The Democratic Congressional Campaign Committee (DCCC), in attacking Republican lawmakers for the recent stalemate over ethics, has not changed the
DCCC website to let readers know that all but 20 House Republicans voted last week to revert to the 108th Congress’s ethics rules.
The DCCC’s website takes readers to www.houseofscandal.org, which tries to show that Republican lawmakers are closely aligned with Majority Leader Tom DeLay (R-Texas), who has been at the center of the ethics war. The site lists how GOP lawmakers voted on changing the ethics rules in the first place, as well as the contributions they received from DeLay’s political action committee or the donations some made to DeLay’s legal defense fund.
The website concludes, “When Democrats offered a solution to clean up the House by strengthening ethics rules, [the lawmaker in question] voted to make sure it never even came to an up or down vote.”
Some Republicans have alleged that the site is misleading because the House, in fact voted, 406 to 20, to adopt the 108th Congress’s ethics rules.
The site also allows visitors to write letters to the editor for newspapers. For example, a visitor could write to one or more of 14 newspapers listed in Connecticut.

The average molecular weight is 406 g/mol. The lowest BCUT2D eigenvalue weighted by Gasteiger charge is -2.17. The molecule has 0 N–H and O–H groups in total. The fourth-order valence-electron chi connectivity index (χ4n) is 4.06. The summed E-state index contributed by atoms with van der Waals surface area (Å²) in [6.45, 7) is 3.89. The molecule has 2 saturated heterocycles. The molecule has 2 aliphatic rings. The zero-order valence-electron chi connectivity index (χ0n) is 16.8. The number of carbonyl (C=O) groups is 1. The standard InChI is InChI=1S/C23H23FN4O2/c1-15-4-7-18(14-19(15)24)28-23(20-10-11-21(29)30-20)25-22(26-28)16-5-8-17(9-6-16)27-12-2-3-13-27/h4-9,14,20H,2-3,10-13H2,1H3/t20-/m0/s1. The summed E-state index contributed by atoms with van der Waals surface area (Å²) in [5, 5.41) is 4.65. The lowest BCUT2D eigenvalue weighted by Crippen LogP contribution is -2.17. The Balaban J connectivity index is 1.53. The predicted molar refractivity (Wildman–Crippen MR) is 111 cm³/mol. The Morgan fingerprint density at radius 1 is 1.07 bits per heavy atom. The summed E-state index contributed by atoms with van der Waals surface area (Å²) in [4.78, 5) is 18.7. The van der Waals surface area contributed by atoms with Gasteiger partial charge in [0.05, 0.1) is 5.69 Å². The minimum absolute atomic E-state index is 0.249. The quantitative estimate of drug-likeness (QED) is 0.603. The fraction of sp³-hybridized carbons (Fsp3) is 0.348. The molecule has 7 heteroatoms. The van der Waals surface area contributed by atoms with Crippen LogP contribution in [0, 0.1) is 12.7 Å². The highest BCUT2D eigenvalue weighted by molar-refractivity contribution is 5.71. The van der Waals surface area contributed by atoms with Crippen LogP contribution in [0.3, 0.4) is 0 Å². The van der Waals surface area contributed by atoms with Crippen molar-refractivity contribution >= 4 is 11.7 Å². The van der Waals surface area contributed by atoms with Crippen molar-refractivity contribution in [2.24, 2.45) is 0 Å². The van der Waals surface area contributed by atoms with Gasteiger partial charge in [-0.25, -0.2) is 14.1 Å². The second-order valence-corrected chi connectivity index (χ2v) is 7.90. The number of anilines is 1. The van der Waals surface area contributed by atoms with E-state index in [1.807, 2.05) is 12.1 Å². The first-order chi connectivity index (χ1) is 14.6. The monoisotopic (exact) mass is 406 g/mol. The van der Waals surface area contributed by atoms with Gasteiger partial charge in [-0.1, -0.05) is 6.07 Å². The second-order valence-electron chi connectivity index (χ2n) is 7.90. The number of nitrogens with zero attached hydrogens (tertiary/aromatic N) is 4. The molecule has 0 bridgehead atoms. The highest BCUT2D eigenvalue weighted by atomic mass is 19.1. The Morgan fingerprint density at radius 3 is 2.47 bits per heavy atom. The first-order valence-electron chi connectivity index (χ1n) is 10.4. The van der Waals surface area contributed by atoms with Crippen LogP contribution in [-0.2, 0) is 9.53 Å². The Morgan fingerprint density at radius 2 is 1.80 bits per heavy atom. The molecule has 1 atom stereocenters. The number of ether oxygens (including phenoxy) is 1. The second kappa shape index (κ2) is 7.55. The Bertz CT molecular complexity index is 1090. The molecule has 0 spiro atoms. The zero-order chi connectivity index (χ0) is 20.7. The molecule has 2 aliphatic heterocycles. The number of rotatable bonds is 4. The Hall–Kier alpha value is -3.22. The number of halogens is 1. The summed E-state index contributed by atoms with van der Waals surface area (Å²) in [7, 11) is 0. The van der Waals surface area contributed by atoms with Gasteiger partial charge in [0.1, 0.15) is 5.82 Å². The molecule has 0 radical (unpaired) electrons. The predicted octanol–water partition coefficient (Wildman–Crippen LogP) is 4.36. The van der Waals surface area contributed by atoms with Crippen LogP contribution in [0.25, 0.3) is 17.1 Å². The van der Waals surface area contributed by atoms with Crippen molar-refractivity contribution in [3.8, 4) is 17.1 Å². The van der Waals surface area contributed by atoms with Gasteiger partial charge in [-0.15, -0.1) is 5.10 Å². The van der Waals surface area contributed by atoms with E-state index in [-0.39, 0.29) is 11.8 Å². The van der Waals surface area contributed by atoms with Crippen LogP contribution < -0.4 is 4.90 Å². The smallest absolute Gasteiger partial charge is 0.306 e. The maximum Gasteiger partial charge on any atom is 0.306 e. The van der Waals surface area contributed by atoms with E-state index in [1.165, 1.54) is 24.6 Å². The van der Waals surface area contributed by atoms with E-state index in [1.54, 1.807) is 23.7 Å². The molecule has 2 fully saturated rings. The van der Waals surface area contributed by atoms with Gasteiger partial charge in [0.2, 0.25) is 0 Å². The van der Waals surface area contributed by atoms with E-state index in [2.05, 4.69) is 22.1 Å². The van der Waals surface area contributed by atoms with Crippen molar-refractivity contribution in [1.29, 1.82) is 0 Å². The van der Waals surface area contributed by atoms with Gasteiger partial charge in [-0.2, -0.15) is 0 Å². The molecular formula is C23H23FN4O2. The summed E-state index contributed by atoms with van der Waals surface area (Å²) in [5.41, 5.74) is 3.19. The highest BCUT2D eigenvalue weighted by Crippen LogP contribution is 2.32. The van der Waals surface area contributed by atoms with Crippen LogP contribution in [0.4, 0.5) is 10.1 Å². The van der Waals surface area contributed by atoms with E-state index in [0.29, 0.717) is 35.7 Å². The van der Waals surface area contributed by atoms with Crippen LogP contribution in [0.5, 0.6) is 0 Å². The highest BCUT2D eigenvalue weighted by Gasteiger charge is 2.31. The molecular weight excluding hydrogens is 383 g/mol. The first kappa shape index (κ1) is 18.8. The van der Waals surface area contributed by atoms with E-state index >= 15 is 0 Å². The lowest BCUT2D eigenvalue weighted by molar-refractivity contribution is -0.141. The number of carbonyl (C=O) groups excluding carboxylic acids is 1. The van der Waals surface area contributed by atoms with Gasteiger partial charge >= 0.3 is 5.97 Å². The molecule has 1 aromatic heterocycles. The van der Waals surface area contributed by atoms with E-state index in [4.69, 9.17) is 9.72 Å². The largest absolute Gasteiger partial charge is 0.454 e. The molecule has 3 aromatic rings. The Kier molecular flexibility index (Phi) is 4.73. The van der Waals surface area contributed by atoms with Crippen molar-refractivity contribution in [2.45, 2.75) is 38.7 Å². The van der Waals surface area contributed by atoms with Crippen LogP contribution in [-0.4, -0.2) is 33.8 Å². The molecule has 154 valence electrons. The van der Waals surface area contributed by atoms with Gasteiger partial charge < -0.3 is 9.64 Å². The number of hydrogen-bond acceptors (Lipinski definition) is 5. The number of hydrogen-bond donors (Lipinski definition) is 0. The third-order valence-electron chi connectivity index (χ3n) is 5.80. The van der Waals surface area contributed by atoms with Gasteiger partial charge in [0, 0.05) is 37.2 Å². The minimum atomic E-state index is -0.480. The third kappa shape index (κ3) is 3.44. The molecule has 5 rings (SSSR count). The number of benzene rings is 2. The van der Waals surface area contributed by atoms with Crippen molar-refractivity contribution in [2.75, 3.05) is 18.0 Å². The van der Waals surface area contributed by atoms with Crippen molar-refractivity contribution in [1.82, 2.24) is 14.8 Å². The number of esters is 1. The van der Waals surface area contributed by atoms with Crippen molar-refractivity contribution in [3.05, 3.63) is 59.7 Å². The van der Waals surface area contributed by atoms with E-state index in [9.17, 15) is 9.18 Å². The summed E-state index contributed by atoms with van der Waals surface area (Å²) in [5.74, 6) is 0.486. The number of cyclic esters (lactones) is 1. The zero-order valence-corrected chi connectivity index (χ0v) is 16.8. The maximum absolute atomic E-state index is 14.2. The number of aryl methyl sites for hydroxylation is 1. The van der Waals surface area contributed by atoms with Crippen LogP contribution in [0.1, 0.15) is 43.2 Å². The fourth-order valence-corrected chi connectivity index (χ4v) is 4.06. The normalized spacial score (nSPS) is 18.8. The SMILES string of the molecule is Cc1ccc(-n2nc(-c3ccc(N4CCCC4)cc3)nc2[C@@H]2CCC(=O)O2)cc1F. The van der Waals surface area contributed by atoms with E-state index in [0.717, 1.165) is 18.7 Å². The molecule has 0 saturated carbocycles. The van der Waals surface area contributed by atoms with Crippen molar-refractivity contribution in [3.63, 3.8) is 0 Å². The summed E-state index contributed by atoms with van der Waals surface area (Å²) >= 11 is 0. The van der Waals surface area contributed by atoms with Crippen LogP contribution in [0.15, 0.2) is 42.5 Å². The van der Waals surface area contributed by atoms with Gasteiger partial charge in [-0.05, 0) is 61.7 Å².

Many editorial pages had opposed the rules change, and some have called for DeLay to step down.
Asked if the DCCC would update the site, Sarah Feinberg, a DCCC spokeswoman, told The Hill, “We’re constantly in the process of updating the website.” She added that the site has attracted 10 times the number of visitors as it did before the 2004 election. But after today, users will no longer go directly from the DCCC site to www.houseofscandal.org.
Before last week’s vote, several House Republican lawmakers told The Hill that the GOP caucus should be more aggressive in responding to Democratic attacks. The National Republican Congressional Committee (NRCC), for example, does not address on its website the ethics issues swirling in the House.
But NRCC spokesman Carl Forti said the committee’s strategy has been to target specific Democrats.
“We’ve been very active in pushing back,” he said, pointing to press releases that have targeted senior Democrats for alleged ethical violations. “It’s much more effective to target the news rather than [design a website] where people may or may not choose to go.”
The House Republican Conference Committee, led by Rep. Deborah Pryce (R-Ohio), issued a two-paragraph statement after last week’s ethics vote.
“While Republicans continue to believe in the rules we passed at the outset of this Congress, we made the determination that for the good of the House, a flawed but operational Ethics Committee is preferable to a more perfect, non-operational one,” Pryce said.
Greg Crist, the conference spokesman, also said that Pryce prepared memos and talking points for lawmakers before the vote.